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WATCH: Happy birthday tribute to 99-year-old Brora veteran as 80th anniversary approaches of St Valéry battle he fought in

By Caroline McMorran

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A Brora veteran who fought in World War II and was taken prisoner following the battle of St Valéry 80 years ago, has just celebrated his 99th birthday.

Tribute was paid to Davie Beaumont when he reached the significant milestone yesterday.

Local man and piper Colin Simpson - a colour sergeant in the Highlanders, Royal Regiment of Scotland, stood outside Mr Beaumont’s home and gave a rousing rendition of Happy Birthday.

He was watched from the doorstep by an appreciative Mr Beaumont and his wife, Ishbel, who have three children, six grandchildren and six great-grandchildren.

In a long and remarkable life, Invergordon-born Mr Beaumont, who has lived in Brora for 60 years, can look back on many times of peril and adventure.

He was serving in the 4th Seaforth Highlanders - 51st Highland Division and was among part of the division that was forced to surrender on June 12, 1940 after being cut off at St Valéry-en-Caux, a fishing port on the Channel coast west of Dieppe.

The incident is known as the “forgotten” Dunkirk and plans are in hand to mark the 80th anniversary in a fortnight on Friday, June 12.

Davie and Ishbel Beaumont with Colour Sergeant Colin Simpson.Picture: Louise Mackay Photography
Davie and Ishbel Beaumont with Colour Sergeant Colin Simpson.Picture: Louise Mackay Photography

Aged just 19, Mr Beaumont endured a forced march from France to Poland where he became a prisoner-of-war. But he escaped and was repatriated and went on to fight again in North Africa, Malaya and Singapore.

Following the war he worked as an army physical training instructor and later as a linesman with the Hydro Board.

Kenny McAulay of the Golspie branch of the Royal British Legion Scotland, described Mr Beaumont as an “incredible man”.

He said: “I could go on for a long time and still be unable to do justice to Davie’s incredible story.”

Meanwhile pipers from all over the world have been signing up to pay tribute to the thousands of Scots who were killed at St Valéry.

The battle is being memorialised by three leading Scottish Armed Forces charities - Legion Scotland, Poppyscotland and RCET- Scotland’s Armed Forces Children’s Charity.

More than 200 pipers from 16 countries across five continents have already agreed to play the haunting pipers' march, Heroes of St Valéry, on their doorsteps on June 12.

Given the level of interest so far, organisers are hoping it could end up being the biggest-ever pipe-playing event in history.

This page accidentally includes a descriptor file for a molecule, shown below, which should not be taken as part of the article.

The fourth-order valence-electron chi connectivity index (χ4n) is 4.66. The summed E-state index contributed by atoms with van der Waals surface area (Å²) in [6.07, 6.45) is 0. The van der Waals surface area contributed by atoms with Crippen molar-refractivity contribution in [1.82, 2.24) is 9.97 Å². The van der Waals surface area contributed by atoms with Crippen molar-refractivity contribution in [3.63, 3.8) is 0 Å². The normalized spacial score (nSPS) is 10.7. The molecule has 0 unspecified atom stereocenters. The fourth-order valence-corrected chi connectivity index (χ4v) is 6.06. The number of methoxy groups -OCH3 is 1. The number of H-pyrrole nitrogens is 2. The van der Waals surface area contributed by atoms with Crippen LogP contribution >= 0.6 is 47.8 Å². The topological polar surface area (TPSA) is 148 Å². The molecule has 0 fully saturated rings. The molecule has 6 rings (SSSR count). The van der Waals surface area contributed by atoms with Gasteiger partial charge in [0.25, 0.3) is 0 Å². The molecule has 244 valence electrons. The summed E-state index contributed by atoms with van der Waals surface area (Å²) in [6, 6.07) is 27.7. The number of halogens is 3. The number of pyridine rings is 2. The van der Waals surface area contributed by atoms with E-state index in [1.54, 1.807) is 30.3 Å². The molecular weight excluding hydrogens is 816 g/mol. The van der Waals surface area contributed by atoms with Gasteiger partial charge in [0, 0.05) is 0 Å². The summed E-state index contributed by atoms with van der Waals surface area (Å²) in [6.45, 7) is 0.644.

Amongst the most prominent pipers is Willie Armstrong, one of the founding members of Celtic rock band Red Hot Chilli Pipers. Willie, who served in the Royal Navy for four years and is a retired fire service officer.

He said: “I’m delighted to be involved and it’s amazing to see the global piping community come together for such an important commemoration, especially alongside charities that are very close to my heart.

“Heroes of St Valéry is a tune I’ve been playing for decades. It is going to be incredibly moving to play Donald MacLean’s iconic march exactly 80 years on from when he was captured at the battle of St Valéry."

Virtual tributes are also planned as well as a fundraising campaign to support the work of these military charities.

Neil McLennan, University of Aberdeen director of leadership programmes and RCET director, has been convening the St Valery 80th Commemorations Committee.

He said: “We have been overwhelmed by the response so far. There are pipers signed up from as far afield as Peru and Singapore, with scores more joining up every day.

“The world record for the largest ever piping ensemble saw 333 participants at an event in Bulgaria in 2012.

“Due to the global pandemic this will be a virtual rather than physical event, but, given the level of interest we have received to date, our hope is that it will be the largest mass playing of the pipes ever.

“The events at St Valéry in 1940 have never received the level of recognition we believe they should, but we hope this year’s commemoration will put that right and ensure the ‘Forgotten 51st’ are forgotten no more.

“As we can see, people across the world are moved by the story and want to commemorate it together.”

Pipers and other musicians, of all ages and abilities are being invited to download the sheet music and learn the piece over the coming weeks.

The public is being asked to support the St Valéry tribute through a fundraising campaign which will support the work of the three charities.

If you live in Sutherland and are planning to join in the St Valéry tribute, send a picture to: editor@northern-times.co.uk

Click here to register an interest in taking part and to access sheet music

Click here for more information on the 51st (Highland) Division at St Valéry

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